The real growth rate and the average purchasing power have remained at roughly the same level for the last decade and the per-capita consumption of medication is still lower than 10 dollars a year. The total health expenditure of Indonesia is about two percent of GDP, while in the USA it is about 14-16 percent and in Europe ranges from 7–11 percent.Although the government has approved the law N20 in 2004 on the social security system for all Indonesian, yet this has not been implemented, due to the lack of Government regulations. In addition, although Indonesia has a National Health System, it is not supported by an adequate health financing system. At present approximately 70 percent of health expenses are paid from out of the pocket of the patients, 15 percent from Insurance companies and the rest from ASKESIN or Jamkesmas program covering approx. 76 million poorest population. Thus current program has not produced a real impact on the sales of pharmaceuticals in the country . Another problem is that there is a lack of good policy in the field of pharmaceuticals, especially the current policy on drug pricing. I believe that the current drug pricing policy is not sustainable, considering that Indonesia is not yet self reliance in API production such as India and China as well as instability of our currency situation. The only thing the government has interest in cutting the drug prices in order to make them more affordable to the people. But they ignore the other important aspects of drugs, such as quality, selection, availability, etc. which is equally as important as the price.Those policies are quite dangerous since they can really harm the state of health of the population, due to side effects created in the long run from the substandard quality of drugs.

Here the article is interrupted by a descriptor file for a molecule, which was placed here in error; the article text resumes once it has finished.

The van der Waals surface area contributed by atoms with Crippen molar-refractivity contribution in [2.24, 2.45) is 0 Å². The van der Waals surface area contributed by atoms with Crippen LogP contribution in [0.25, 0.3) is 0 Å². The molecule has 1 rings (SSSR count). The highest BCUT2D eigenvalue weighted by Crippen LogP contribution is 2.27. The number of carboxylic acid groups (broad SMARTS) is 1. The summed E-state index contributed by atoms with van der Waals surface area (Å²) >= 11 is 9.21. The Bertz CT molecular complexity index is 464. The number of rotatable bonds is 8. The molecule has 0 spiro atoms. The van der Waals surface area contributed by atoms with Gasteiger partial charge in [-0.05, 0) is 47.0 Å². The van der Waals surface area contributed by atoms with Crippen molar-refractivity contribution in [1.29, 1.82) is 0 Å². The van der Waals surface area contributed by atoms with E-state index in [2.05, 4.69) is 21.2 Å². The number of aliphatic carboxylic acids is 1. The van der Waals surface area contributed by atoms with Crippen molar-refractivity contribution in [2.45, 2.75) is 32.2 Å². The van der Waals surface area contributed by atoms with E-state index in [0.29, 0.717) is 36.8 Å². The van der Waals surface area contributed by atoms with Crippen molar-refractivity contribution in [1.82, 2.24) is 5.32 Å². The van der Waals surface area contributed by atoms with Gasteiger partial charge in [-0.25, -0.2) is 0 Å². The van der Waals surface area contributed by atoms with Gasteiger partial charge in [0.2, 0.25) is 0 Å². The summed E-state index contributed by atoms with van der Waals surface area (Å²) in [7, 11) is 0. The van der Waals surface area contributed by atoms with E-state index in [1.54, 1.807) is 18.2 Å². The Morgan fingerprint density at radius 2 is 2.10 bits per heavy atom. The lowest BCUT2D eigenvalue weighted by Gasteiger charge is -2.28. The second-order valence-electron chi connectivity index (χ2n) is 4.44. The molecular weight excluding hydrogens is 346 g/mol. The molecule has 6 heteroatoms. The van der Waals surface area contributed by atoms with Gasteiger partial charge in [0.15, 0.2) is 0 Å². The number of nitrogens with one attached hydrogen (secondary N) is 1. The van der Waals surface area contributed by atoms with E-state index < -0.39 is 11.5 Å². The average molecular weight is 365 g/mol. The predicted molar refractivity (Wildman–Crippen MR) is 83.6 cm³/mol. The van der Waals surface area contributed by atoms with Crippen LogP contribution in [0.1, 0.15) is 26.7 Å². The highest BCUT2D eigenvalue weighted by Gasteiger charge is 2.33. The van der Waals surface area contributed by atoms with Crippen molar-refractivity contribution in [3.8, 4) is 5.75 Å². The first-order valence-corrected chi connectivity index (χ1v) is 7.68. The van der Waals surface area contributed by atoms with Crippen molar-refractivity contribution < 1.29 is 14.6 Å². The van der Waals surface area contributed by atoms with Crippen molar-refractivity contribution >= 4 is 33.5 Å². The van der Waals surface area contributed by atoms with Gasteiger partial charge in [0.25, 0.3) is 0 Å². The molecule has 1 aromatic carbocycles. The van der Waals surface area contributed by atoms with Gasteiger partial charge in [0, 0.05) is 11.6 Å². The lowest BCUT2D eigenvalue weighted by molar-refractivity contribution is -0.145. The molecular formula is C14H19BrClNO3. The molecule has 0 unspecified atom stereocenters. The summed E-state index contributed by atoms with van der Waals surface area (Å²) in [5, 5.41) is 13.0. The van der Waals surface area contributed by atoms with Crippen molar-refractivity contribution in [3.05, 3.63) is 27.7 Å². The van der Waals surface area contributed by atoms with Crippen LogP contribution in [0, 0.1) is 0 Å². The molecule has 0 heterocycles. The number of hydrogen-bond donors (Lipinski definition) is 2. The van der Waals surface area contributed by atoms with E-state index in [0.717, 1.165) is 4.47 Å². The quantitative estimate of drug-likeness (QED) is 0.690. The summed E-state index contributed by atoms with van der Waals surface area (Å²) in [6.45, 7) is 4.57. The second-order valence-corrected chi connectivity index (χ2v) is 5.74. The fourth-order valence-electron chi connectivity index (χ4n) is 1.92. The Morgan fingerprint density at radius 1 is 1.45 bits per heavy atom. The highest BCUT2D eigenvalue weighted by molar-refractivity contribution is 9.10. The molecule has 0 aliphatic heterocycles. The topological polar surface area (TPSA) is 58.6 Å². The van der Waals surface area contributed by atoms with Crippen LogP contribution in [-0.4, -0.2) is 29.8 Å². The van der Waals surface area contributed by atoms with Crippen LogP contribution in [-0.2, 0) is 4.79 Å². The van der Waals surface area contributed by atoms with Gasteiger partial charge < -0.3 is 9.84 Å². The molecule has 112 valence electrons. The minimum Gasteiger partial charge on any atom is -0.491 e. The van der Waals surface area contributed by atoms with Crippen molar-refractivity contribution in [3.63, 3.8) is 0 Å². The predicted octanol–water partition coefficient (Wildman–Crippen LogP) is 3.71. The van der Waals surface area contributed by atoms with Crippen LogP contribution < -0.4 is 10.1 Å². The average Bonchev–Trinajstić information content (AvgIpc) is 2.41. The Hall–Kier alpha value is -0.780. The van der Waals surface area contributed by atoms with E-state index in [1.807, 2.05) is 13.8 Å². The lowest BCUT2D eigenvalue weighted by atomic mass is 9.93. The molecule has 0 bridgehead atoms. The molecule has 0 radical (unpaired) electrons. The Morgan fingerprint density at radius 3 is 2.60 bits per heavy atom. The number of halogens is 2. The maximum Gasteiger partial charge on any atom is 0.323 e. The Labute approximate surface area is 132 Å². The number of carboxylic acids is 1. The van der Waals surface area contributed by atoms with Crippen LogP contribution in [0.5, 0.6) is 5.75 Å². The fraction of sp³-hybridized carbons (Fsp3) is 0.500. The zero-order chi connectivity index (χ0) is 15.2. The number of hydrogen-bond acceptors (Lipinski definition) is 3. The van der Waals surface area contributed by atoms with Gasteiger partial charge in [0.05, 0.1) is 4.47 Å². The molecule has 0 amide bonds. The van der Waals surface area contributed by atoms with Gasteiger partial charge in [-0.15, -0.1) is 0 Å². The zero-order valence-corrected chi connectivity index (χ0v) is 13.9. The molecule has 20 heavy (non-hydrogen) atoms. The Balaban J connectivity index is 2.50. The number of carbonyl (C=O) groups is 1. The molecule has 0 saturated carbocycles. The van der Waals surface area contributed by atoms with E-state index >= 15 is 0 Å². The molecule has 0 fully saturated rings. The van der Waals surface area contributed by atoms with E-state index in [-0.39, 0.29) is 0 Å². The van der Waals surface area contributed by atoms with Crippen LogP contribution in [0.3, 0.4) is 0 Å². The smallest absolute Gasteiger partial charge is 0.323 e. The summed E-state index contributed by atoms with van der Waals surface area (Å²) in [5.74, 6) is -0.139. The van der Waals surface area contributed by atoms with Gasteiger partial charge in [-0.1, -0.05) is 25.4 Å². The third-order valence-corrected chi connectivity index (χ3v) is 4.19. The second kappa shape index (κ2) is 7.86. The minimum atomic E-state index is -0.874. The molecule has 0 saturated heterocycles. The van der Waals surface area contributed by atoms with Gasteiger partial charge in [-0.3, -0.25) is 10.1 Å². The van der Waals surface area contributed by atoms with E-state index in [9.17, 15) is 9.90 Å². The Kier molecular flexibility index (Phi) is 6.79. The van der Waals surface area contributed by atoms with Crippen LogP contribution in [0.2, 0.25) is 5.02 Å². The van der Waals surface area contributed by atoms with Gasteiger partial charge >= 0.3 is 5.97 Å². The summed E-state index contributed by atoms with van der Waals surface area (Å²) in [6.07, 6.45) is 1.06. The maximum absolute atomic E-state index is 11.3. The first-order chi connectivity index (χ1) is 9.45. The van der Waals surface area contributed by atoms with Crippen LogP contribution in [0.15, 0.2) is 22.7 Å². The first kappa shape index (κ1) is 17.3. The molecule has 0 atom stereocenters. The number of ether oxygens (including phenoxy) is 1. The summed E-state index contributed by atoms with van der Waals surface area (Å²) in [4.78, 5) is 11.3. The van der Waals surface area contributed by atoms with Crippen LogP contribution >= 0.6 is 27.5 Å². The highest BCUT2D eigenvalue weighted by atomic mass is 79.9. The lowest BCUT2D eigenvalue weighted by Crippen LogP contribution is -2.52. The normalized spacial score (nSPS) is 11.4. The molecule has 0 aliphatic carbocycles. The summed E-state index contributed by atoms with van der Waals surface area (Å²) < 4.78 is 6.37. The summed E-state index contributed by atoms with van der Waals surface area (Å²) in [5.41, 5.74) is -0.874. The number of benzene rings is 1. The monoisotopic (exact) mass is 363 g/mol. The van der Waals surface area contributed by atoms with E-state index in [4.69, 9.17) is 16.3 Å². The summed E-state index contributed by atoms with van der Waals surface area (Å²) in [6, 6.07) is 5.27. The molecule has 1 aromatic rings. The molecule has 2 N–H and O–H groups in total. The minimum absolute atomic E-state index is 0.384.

Considering your experience at the WHO what would you advise the government to do to stimulate the Indonesian healthcare sector?